Chef’s Table meet with Adam Stokes

Adam Stokes is Chef/Patron of Michelin Star Restaurant Adams in Birmingham as well as owning The Oyster Club

Adam was born in the Midlands and grew up in Lincolnshire attaining a diploma in Hotel, Catering and Institutional Management at Stamford College. After finishing his studies, Adam worked as a sous chef at Hambleton Hall in Rutland. Aged only 27, Adam replaced the head chef at Glenapp Castle, South Ayrshire in 2008, which was his first job as a head of the kitchen. He won the Gourmet Menu of the Year Scottish Chef Award and the Scotland Restaurant of the Year award. After five years honing his trade at Glenapp Castle, his ambitious nature led him to open his own restaurant with his wife Natasha in Birmingham.

Restaurant Adams opened in a converted sandwich shop as a fine dining restaurant, offering a la carte dining as well as two tasting menus of five and nine courses and vegetarian options, moving to a larger location in Waterloo Street in January 2016. Adam’s has received much critical praise since opening, culminating in the awarding of a Michelin star.

Chef’s Table chatted with Adam a few weeks ago…

Question: Can you remember where and when you “got the bug” to be a Chef

A: I have always been really keen and interesting in cooking as being from a family that has always enjoyed good food. My Dad had an allotment and we also ways used to get amazing carrots, broad beans and all types of vegetables which tasted incredible and so different from the produce you would buy in the supermarket. I got the bug for cooking whilst cooking at home whilst I was young, I started cooking recipes and just trying to replicate them as well as I could to make them taste as best as I could. Later on came the experimenting part of trying new things. Once I stepped into a professional kitchen at 16 years old that was it, I loved it, I loved everything about it not just the food, the people, the different hours and especially the camaraderie.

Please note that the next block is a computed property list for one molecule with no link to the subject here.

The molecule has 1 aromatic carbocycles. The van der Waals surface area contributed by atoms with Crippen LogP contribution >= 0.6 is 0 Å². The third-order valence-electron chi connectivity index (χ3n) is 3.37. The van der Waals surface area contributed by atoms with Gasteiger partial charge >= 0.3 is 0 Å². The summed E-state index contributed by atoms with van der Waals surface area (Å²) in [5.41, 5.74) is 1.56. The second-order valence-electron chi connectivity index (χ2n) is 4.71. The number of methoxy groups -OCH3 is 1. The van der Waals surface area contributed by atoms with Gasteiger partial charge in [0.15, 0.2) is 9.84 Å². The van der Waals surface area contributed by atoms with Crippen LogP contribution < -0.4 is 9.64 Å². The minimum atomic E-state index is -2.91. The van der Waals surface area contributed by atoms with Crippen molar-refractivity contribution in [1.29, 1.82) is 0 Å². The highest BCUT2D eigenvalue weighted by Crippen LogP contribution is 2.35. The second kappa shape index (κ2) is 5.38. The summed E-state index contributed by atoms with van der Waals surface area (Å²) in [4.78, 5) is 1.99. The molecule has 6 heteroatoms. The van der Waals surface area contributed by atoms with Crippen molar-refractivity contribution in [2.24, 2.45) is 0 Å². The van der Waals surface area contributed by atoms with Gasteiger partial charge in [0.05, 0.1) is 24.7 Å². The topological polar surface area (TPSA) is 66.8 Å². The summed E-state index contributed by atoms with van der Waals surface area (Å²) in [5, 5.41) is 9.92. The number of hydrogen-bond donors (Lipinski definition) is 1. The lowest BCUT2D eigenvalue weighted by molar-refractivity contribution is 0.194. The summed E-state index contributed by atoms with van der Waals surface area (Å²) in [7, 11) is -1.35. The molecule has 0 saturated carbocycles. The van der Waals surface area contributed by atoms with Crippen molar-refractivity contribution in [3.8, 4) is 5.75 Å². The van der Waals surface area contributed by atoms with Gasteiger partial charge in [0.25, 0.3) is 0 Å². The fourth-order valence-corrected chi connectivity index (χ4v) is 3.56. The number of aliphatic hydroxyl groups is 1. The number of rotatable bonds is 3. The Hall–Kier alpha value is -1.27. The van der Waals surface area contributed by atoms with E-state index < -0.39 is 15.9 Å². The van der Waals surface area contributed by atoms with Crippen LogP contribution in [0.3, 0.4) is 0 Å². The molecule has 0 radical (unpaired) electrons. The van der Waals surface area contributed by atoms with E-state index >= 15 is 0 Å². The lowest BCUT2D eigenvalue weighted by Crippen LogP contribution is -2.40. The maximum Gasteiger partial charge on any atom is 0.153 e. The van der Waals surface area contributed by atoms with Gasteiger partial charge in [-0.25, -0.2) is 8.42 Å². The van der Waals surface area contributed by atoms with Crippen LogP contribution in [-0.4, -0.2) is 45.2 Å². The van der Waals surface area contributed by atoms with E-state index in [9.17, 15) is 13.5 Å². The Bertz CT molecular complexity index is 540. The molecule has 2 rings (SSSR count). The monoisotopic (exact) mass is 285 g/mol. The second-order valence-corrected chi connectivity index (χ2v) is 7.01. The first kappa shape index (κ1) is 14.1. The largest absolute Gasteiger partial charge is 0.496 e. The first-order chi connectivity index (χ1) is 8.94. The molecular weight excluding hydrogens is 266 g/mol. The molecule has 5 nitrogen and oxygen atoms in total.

Question: Which Chefs have influenced you in the past? and who continues to influence you now.

A: Gordon Ramsey has made an influenced on me, especially when he was opening his restaurant and filming during the Boiling Point era. An iconic hard and focussed time in the restaurants history, the passion and dedication displayed was exactly what is required to be successful. He has brought that passion and energy through to his modern day role in the industry and I really admire that.

Question: Which restaurant/s would you like to visit? (that you haven’t had the opportunity to visit yet)

A: I would be really keen to try a 3 Michelin Star restaurant in Japan to experience the finest sushi and sashimi, it really is a culture that is firmly rooted with produce leading the way.

Question: What would be your last dish (to eat) “the death row question”

A: This has changed over the years and I think it has just naturally developed and evolved into an incredible mix. It used to be a Rib-eye steak, then it was a Lobster, which then moved on to Langoustine Tails, so now I have merged them together in a Surf and Turf! So it would be a stunning Wagyu A5 Rib-Eye Steak with lightly sautéed Langoustine Tails on top served with ‘The Perfect 12’ Chips from The Oyster Club – ultimate luxury.

Question: What is the best tip/trick of the trade, you have learnt in the past 12 months? Have you been able to use and benefit from it during the current Covid-19 restrictions